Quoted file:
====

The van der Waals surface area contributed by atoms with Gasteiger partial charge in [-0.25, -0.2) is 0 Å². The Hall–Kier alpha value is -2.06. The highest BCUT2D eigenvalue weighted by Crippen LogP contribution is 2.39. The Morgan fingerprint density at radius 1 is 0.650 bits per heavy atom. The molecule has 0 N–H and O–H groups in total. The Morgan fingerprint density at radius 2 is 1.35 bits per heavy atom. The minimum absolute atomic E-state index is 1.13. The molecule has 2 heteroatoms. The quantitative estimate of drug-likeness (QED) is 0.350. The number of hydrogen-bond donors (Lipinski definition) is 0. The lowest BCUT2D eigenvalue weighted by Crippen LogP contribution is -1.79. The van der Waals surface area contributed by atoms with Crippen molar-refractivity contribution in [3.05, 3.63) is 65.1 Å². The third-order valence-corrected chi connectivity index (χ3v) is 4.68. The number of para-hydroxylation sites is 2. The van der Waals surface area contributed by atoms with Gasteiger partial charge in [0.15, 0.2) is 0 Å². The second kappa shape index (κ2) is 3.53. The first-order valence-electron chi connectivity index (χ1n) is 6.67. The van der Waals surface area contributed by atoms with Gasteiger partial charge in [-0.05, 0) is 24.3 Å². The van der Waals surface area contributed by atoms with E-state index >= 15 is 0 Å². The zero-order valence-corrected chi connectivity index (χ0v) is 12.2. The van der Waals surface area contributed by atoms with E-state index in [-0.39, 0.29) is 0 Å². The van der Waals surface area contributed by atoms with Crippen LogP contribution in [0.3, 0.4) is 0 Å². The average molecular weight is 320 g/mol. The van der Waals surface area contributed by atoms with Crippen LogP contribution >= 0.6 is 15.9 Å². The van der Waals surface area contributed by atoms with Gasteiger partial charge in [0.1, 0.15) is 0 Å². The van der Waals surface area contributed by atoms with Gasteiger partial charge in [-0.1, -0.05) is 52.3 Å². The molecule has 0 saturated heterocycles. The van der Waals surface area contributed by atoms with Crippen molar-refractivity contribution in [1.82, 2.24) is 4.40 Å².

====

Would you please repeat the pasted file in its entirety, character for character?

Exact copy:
The van der Waals surface area contributed by atoms with Gasteiger partial charge in [-0.25, -0.2) is 0 Å². The Hall–Kier alpha value is -2.06. The highest BCUT2D eigenvalue weighted by Crippen LogP contribution is 2.39. The Morgan fingerprint density at radius 1 is 0.650 bits per heavy atom. The molecule has 0 N–H and O–H groups in total. The Morgan fingerprint density at radius 2 is 1.35 bits per heavy atom. The minimum absolute atomic E-state index is 1.13. The molecule has 2 heteroatoms. The quantitative estimate of drug-likeness (QED) is 0.350. The number of hydrogen-bond donors (Lipinski definition) is 0. The lowest BCUT2D eigenvalue weighted by Crippen LogP contribution is -1.79. The van der Waals surface area contributed by atoms with Crippen molar-refractivity contribution in [3.05, 3.63) is 65.1 Å². The third-order valence-corrected chi connectivity index (χ3v) is 4.68. The number of para-hydroxylation sites is 2. The van der Waals surface area contributed by atoms with Gasteiger partial charge in [0.15, 0.2) is 0 Å². The second kappa shape index (κ2) is 3.53. The first-order valence-electron chi connectivity index (χ1n) is 6.67. The van der Waals surface area contributed by atoms with Gasteiger partial charge in [-0.05, 0) is 24.3 Å². The van der Waals surface area contributed by atoms with E-state index >= 15 is 0 Å². The zero-order valence-corrected chi connectivity index (χ0v) is 12.2. The van der Waals surface area contributed by atoms with E-state index in [-0.39, 0.29) is 0 Å². The van der Waals surface area contributed by atoms with Crippen LogP contribution in [0.3, 0.4) is 0 Å². The average molecular weight is 320 g/mol. The van der Waals surface area contributed by atoms with Crippen LogP contribution >= 0.6 is 15.9 Å². The van der Waals surface area contributed by atoms with Gasteiger partial charge in [0.1, 0.15) is 0 Å². The van der Waals surface area contributed by atoms with Gasteiger partial charge in [-0.1, -0.05) is 52.3 Å². The molecule has 0 saturated heterocycles. The van der Waals surface area contributed by atoms with Crippen molar-refractivity contribution in [1.82, 2.24) is 4.40 Å².